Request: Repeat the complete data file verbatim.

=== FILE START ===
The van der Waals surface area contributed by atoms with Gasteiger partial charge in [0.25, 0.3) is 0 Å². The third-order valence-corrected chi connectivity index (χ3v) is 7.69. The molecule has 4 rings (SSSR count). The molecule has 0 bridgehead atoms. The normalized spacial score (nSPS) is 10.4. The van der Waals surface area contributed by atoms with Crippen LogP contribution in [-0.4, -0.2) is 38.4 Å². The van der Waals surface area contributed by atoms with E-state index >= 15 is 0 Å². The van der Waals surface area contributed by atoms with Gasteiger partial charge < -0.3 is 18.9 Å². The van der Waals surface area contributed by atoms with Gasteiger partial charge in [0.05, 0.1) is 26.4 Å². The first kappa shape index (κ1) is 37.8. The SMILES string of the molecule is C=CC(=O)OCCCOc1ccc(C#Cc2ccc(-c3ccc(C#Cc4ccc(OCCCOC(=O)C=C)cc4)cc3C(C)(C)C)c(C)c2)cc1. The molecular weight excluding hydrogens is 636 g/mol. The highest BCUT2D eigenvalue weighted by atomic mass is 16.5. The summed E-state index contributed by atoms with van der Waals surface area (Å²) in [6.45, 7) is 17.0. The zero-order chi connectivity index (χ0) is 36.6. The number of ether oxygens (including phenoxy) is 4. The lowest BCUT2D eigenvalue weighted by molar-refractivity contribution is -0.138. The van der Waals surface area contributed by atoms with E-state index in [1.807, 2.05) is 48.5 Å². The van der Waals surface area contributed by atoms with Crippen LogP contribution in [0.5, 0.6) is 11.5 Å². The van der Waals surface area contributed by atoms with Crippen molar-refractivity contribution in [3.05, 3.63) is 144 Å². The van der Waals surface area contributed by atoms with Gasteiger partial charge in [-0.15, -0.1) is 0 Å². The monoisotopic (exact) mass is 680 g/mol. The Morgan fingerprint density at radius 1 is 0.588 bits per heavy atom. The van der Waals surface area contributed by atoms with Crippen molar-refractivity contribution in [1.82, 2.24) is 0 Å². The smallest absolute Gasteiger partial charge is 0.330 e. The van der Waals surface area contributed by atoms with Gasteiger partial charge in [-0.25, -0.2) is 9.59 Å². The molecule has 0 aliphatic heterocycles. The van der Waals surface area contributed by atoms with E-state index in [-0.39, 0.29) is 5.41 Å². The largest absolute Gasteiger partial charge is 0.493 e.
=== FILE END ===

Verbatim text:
The van der Waals surface area contributed by atoms with Gasteiger partial charge in [0.25, 0.3) is 0 Å². The third-order valence-corrected chi connectivity index (χ3v) is 7.69. The molecule has 4 rings (SSSR count). The molecule has 0 bridgehead atoms. The normalized spacial score (nSPS) is 10.4. The van der Waals surface area contributed by atoms with Crippen LogP contribution in [-0.4, -0.2) is 38.4 Å². The van der Waals surface area contributed by atoms with E-state index >= 15 is 0 Å². The van der Waals surface area contributed by atoms with Gasteiger partial charge < -0.3 is 18.9 Å². The van der Waals surface area contributed by atoms with Gasteiger partial charge in [0.05, 0.1) is 26.4 Å². The first kappa shape index (κ1) is 37.8. The SMILES string of the molecule is C=CC(=O)OCCCOc1ccc(C#Cc2ccc(-c3ccc(C#Cc4ccc(OCCCOC(=O)C=C)cc4)cc3C(C)(C)C)c(C)c2)cc1. The molecular weight excluding hydrogens is 636 g/mol. The highest BCUT2D eigenvalue weighted by atomic mass is 16.5. The summed E-state index contributed by atoms with van der Waals surface area (Å²) in [6.45, 7) is 17.0. The zero-order chi connectivity index (χ0) is 36.6. The number of ether oxygens (including phenoxy) is 4. The lowest BCUT2D eigenvalue weighted by molar-refractivity contribution is -0.138. The van der Waals surface area contributed by atoms with E-state index in [1.807, 2.05) is 48.5 Å². The van der Waals surface area contributed by atoms with Crippen LogP contribution in [0.5, 0.6) is 11.5 Å². The van der Waals surface area contributed by atoms with Crippen molar-refractivity contribution in [3.05, 3.63) is 144 Å². The van der Waals surface area contributed by atoms with Gasteiger partial charge in [-0.15, -0.1) is 0 Å². The monoisotopic (exact) mass is 680 g/mol. The Morgan fingerprint density at radius 1 is 0.588 bits per heavy atom. The van der Waals surface area contributed by atoms with Crippen molar-refractivity contribution in [1.82, 2.24) is 0 Å². The smallest absolute Gasteiger partial charge is 0.330 e. The van der Waals surface area contributed by atoms with Gasteiger partial charge in [-0.25, -0.2) is 9.59 Å². The molecule has 0 aliphatic heterocycles. The van der Waals surface area contributed by atoms with E-state index in [-0.39, 0.29) is 5.41 Å². The largest absolute Gasteiger partial charge is 0.493 e.